The U.S. District Court for the District of Massachusetts has held that the inclusion of attorneys fees in a right-to-cure notice delivered to a home mortgage loan borrower under Section 35A of Chapter 244 of the General Laws of Massachusetts caused the notice to be ineffective. The case involved a home mortgage loan in which the borrower had previously defaulted in 2006. After being granted a loan modification, the borrower remained current on the loan payments for a time, and then fell behind again in 2011. The lender sent a notice of default that included a notice of the borrower’s right to cure under Section 35A of Chapter 244. Section 35A of Chapter 244 provides that mortgagors are entitled to an opportunity to cure a mortgage default prior to foreclosure, and requires the mortgagee to notify the mortgagor of the mortgagor’s right to cure. Section 35A also provides that “[t]he mortgagor shall not be liable for any attorneys’ fees relating to the mortgagor’s default that are incurred by the mortgagee or anyone holding thereunder prior to or during the period set forth in the notice required by this section.” The notice provided in this case summarized past due installments that the borrower would need to pay in order to cure the default. The summary of past due installments included attorneys fees that, according to the lender, arose from the 2006 default but not the current default. In its July 23 decision, the court nevertheless found that Section 35A prevents a mortgagee from adding any attorneys’ fees to a right-to-cure notice letter. The court held that the inclusion of attorney’s fees, even if incurred in connection with a prior default, rendered the right-to-cure notice ineffective.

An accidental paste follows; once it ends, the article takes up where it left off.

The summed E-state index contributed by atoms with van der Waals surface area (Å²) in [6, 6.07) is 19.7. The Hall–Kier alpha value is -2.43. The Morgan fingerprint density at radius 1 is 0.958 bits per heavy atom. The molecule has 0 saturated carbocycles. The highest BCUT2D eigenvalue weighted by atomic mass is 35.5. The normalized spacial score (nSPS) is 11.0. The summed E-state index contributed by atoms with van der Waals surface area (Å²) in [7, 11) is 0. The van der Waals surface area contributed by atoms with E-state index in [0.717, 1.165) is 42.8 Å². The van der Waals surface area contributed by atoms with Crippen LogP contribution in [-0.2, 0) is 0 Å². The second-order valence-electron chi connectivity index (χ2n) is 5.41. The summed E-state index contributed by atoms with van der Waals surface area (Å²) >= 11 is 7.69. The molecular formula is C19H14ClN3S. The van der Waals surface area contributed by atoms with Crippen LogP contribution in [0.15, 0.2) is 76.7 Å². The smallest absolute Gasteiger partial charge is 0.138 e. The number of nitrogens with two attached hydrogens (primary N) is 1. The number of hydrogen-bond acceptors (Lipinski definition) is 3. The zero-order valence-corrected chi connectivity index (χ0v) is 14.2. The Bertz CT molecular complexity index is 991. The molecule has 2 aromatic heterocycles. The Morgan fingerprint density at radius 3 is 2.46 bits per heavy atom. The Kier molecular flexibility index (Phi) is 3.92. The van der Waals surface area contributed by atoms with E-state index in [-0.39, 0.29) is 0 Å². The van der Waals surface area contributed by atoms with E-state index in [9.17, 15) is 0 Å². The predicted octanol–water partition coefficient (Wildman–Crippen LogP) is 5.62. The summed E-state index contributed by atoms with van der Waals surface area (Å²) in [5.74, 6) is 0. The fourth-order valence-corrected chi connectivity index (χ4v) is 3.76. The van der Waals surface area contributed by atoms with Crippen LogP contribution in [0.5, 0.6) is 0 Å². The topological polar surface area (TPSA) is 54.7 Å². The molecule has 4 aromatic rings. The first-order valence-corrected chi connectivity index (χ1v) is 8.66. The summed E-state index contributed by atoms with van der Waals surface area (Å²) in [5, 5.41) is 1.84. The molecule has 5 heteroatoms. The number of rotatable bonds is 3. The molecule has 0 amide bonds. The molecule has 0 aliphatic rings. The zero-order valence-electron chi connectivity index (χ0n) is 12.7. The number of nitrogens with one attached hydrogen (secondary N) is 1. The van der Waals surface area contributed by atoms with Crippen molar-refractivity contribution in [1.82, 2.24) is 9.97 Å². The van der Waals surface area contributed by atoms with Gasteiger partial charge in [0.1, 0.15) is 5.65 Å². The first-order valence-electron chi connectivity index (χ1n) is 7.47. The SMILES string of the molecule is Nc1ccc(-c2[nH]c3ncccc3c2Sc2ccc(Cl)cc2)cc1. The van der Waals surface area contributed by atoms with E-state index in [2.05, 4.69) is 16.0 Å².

Nutter Notes: Division of Banks regulations implementing the right-to-cure notice requirements of Section 35A (201 C.M.R. §§ 56.03 and 56.04) specify the form and content of the right-to-cure notice that a foreclosing mortgagee must deliver to the mortgagor. The mandatory form includes a line item where the mortgagee may list “other late charges or fees” on the right-to-cure notice. The mortgagee in this case argued that the law’s prohibition of attorney’s fees that were incurred “prior to” the cure period refers only to attorney fees that were incurred from the time the present default began through the cure period. On that basis, the mortgagee argued that a mortgagee may condition a mortgagor’s right to cure on the payment of attorney’s fees that resulted from previous defaults, and that it was proper to list such fees along with other late charges or fees on the right-to-cure notice. This case is the first to address the question of whether a mortgagor’s right to cure may be conditioned on payment of attorney’s fees incurred by the mortgagee in connection with a default that occurred prior to the default giving rise to the right-to-cure notice.